Two-thirds of the 7,000 high school students interviewed in a recent survey cialis coupon card reported using social media to research colleges that they are interested in, and one-third of those said what they found helped them decide which college to attend. Admissions offices for most colleges and universities have caught on, and are eager to connect with potential applicants through social media. Many have not only wirkungszeit kamagra Facebook and Twitter, but also a Tumblr, Instagram, even Pinterest. But a recent survey suggests that the college with the most social networks does not necessarily win.
According to a study published in The viagra online Journal of College Admission, universities employ on average 3.7 different social networks. But even though almost 75 percent of the students surveyed said they check Facebook at least once a day, less than half said they use Twitter, and the rest of the social media sites were even less popular. http://onlinepharmacy-kamagra.com/cheap-generic-family-discount-pack.html Rather, how a college uses the technology might be most important in appealing to applicants.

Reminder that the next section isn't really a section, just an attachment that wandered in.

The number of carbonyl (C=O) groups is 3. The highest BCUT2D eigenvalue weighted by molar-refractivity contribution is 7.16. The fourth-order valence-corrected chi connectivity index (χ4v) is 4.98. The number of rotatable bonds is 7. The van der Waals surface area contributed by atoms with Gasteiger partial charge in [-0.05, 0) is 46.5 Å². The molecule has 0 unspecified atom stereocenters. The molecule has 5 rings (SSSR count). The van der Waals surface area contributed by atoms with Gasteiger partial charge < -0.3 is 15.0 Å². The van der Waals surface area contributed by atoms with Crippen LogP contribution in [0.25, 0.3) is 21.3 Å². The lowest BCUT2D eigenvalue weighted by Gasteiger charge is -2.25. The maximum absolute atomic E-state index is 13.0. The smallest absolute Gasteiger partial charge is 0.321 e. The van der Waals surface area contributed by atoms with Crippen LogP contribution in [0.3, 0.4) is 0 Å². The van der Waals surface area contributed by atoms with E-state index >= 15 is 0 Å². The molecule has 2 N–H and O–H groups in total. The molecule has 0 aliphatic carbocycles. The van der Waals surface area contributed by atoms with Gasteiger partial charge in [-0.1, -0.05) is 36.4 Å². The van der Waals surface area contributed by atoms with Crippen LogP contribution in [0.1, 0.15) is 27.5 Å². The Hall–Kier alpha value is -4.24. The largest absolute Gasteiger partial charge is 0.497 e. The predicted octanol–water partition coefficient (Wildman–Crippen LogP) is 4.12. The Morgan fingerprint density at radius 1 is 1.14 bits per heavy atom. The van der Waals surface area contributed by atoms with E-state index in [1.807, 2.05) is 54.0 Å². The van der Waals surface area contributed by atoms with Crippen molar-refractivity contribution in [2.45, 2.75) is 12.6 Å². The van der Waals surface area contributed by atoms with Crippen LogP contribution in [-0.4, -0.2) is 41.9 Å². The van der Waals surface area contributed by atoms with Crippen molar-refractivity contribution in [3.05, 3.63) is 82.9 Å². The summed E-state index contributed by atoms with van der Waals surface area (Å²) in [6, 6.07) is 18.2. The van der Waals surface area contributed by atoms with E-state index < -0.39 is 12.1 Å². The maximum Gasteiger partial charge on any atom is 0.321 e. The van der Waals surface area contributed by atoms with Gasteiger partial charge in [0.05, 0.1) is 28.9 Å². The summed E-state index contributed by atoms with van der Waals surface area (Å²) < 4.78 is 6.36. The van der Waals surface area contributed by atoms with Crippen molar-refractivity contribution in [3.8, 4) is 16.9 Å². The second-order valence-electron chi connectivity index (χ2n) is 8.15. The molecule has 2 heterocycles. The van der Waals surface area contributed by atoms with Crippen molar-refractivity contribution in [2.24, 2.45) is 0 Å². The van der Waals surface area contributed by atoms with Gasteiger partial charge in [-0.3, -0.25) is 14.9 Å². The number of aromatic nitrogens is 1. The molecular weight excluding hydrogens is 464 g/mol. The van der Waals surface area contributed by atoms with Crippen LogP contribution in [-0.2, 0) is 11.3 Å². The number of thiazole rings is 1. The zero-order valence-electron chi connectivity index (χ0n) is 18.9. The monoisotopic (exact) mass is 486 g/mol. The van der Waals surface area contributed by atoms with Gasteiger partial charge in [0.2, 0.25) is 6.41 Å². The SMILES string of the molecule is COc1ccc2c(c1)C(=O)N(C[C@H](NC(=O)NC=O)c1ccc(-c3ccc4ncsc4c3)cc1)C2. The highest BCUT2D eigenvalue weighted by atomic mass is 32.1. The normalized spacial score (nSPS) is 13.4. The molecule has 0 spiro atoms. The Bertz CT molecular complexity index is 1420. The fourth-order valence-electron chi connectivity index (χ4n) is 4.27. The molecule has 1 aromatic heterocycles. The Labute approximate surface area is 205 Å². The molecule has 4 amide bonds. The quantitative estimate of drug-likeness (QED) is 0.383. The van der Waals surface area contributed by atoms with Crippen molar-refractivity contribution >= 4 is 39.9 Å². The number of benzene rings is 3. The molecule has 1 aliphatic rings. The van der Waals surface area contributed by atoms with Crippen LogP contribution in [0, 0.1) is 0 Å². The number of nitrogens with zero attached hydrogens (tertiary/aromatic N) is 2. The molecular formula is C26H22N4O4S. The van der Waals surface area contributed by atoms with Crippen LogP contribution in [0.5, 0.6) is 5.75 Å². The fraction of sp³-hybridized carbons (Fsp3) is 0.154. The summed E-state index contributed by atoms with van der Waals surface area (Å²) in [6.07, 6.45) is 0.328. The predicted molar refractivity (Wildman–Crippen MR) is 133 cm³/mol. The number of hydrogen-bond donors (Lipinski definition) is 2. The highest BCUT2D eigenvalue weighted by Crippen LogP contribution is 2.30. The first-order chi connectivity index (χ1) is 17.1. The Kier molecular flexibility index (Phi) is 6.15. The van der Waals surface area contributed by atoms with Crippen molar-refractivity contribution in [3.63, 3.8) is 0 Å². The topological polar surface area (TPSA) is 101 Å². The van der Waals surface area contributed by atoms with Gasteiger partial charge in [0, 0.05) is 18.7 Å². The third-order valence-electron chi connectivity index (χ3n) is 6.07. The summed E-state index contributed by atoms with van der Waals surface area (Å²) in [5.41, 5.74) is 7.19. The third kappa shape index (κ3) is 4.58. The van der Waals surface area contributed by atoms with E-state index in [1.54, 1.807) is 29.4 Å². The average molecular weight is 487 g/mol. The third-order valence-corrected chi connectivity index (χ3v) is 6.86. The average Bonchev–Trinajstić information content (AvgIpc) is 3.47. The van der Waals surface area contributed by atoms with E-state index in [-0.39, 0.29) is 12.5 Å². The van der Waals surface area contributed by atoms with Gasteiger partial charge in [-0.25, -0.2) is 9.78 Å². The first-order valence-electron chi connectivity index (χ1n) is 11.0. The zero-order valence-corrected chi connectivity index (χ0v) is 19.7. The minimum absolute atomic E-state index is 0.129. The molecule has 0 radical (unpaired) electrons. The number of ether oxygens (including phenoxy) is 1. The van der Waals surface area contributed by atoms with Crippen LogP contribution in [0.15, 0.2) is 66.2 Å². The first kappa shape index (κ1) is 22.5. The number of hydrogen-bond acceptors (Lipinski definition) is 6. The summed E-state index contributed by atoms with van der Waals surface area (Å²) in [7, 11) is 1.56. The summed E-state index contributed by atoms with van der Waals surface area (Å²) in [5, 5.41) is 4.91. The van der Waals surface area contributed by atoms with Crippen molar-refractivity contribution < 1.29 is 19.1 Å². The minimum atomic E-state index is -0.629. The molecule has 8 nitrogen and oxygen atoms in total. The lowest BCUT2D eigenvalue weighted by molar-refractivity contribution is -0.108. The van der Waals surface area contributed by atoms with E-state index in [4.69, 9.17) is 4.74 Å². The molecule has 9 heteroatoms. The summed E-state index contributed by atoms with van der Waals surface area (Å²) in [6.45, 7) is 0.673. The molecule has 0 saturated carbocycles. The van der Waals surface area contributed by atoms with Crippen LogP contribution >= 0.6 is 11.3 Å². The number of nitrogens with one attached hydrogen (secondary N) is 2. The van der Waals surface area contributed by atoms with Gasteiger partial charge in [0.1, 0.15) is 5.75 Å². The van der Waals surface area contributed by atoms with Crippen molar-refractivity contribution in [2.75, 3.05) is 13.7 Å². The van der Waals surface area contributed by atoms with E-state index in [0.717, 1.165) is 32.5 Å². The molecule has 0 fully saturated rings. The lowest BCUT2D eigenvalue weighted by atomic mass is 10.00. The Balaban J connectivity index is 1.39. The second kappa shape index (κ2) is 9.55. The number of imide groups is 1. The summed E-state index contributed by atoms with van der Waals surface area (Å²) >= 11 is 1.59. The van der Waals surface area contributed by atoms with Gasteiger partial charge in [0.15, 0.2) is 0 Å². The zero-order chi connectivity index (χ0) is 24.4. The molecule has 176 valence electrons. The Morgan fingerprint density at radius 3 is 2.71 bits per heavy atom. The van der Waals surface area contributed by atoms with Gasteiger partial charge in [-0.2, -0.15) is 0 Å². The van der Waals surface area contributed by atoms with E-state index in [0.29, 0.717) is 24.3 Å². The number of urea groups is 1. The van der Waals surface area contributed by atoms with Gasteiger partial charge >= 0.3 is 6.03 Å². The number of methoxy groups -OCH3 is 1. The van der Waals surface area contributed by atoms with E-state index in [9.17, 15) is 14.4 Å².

Social media as a recruitment tool is most effective when used to promote engagement with admissions counselors, fellow applicants and current students, the survey’s results suggest. Who exactly prospective students are interested in engaging with varies. In a breakdown by race, white and Asian students would rather network with http://onlinepharmacy-cialis.com/ peers, while Latino and black students have more interest in interacting with admissions officials.
Social media has the potential of filling a void in applicants’ knowledge of their college options.
order cialis online For students with less access to resources to help viagra shelf life them with the application process, the opportunity to speak with onlinepharmacy-cialis.com admission counselors, as well as current students and other prospectives, is invaluable. As the kamagra store survey demonstrated, students look to social media to read about, but also to participate in the culture of a university.